Published May 23, 2011
Any time Congress passes a massive, partisan “reform” bill – promising Americans troves of goodies while simultaneously claiming to reduce the deficit – taxpayers better drink a double dose of caution. The Patient Protection and Affordable Care Act (aka Obamacare) should cause us to chug a big gulp of just that.
Despite its feel-good name, the new health law is a balloon loan for America – it looks attractive in the early years, but then the hidden spending, budget gimmicks and unintended consequences kick in. There are numerous reasons to repeal this measure, but ultimately it boils down to this simple truth: we just can’t afford it.
Here’s just one recent example. Last month, the House passed a bill I introduced – H.R. 1213 – eliminating a section of the new healthcare law that provides the Secretary of Health and Human Services with an open-ended amount of money to hand out grants for state-based health exchanges.
“Exchange” is the buzzword for the new law’s marketplace of federally subsidized insurance products.
But since private companies would sell these policies – and they already have their own marketing and sales budgets – it’s not clear why the Secretary needed this unlimited tap on taxpayer money.
Was it a backdoor way to spend even more on subsidies? Or maybe it’s a slush fund to promote the White House’s favorites in the insurance industry? No one knows. But as long as the healthcare train was moving, why not add some more boxcars of cash?
My bill cuts this funding and reclaims it for the American taxpayer.
It seems a simple proposition. Yet a closer look deepens the mystery. The day before the House considered my legislation, the Congressional Budget Office (CBO) provided a new estimate of how much this provision would cost taxpayers. It revealed an even more troubling example of the “sign up now, pay later” nature of Obamacare and its policy implications for employer-based coverage.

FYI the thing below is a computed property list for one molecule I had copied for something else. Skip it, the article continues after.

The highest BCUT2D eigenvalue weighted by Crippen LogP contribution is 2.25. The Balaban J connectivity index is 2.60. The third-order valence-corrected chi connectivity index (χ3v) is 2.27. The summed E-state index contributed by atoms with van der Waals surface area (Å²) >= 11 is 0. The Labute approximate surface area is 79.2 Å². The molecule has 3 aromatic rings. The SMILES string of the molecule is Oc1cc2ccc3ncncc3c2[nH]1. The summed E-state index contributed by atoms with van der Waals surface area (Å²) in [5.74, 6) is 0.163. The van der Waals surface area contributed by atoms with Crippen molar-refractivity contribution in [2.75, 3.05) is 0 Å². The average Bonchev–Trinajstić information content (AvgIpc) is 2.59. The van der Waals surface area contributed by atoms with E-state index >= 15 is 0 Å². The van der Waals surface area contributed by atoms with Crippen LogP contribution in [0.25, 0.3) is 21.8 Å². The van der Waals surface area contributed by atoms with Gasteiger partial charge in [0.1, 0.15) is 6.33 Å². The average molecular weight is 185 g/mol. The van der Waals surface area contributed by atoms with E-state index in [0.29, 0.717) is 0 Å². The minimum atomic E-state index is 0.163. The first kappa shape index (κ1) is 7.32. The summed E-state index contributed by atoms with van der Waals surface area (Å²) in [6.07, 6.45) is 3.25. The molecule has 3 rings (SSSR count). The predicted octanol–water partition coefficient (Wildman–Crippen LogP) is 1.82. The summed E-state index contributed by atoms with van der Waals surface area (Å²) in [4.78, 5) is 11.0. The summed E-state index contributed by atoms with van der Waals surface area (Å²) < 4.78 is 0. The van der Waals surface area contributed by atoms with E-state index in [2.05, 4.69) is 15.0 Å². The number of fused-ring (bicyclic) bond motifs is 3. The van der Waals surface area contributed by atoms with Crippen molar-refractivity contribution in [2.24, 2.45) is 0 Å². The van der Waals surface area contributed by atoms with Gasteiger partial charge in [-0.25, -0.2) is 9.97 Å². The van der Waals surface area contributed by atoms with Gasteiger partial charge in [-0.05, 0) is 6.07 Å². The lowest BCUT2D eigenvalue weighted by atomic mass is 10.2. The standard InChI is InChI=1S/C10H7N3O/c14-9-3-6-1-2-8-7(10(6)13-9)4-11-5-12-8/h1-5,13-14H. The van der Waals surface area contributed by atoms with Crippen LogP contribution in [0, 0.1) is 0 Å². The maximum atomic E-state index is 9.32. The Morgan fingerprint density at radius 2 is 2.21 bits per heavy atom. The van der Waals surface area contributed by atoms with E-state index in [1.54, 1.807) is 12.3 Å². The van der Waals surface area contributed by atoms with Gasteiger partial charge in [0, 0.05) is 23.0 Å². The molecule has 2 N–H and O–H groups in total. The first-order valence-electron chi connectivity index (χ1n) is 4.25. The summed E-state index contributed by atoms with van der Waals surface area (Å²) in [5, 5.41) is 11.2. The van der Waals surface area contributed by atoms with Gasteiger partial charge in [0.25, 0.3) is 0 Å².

When Congress passed the new healthcare law last year, CBO forecast that $2 billion in exchange grants would be provided to states. But at my request, CBO took another look last month.
Guess what? Now CBO says eliminating the grants will save taxpayers $14.6 billion over the next 10 years. The Congressional Research Service confirmed to me that the Secretary can actually spend as much as she wants to, with no limit. It raises a more fundamental question: Where else will Obamacare cost more than advertised?
For starters, we know the original CBO estimate increased from $938 billion for FY2010-FY2019 to $1.45 trillion when the latest 10-year estimate was released (FY2012-FY2021). In other words, about a 50 percent increase in cost in two years. This is because primary spending in the bill doesn’t kick in until 2014, so the updated CBO numbers include two more years of the “real” cost. One can only imagine the cost when a full ten years worth of spending is calculated.
The estimate of H.R. 1213 also demonstrates the unintended effects of ObamaCare on employer-based insurance.
According to CBO, the federal government will save billions in taxpayer money because, without these grants to states, more people will retain their private insurance coverage, meaning fewer will get dumped in to the federally subsidized exchanges.
This is just one example of how the new health care law encourages more – not less – federal spending. By providing strong incentives for businesses to drop coverage and send their employees to federally subsidized insurance exchanges, ObamaCare will continue to bust the budget. The multi-billion dollar re-estimate I discovered is just the beginning.
The new health care law promises to place even more strain on an already stretched entitlement system. It’s ironic that at the same time budget negotiators in Washington are struggling with how to rein in future federal spending, ObamaCare intends to pay out nearly one and a half trillion more over the next ten years in subsidies for insurance exchanges and Medicaid expansions. None of these changes have kicked in yet, but they will only add to our debt woes in the years ahead.
The 2008 financial crisis occurred because people took on debt they couldn’t afford – houses, credit cards and automobiles. The deleveraging over the past three years has been painful and costly. And the new health law repeats a pattern of bad behavior. Rather than fixing the problem, ObamaCare perpetuates our balloon loan culture that created the credit crisis, extending it to the healthcare and entitlement world.
The exchange grants the House recently eliminated are just one example – the more we uncover, the more Americans realize ObamaCare needs to be repealed and replaced.
Republican Congressman Fred Upton represents Michigan's Sixth District.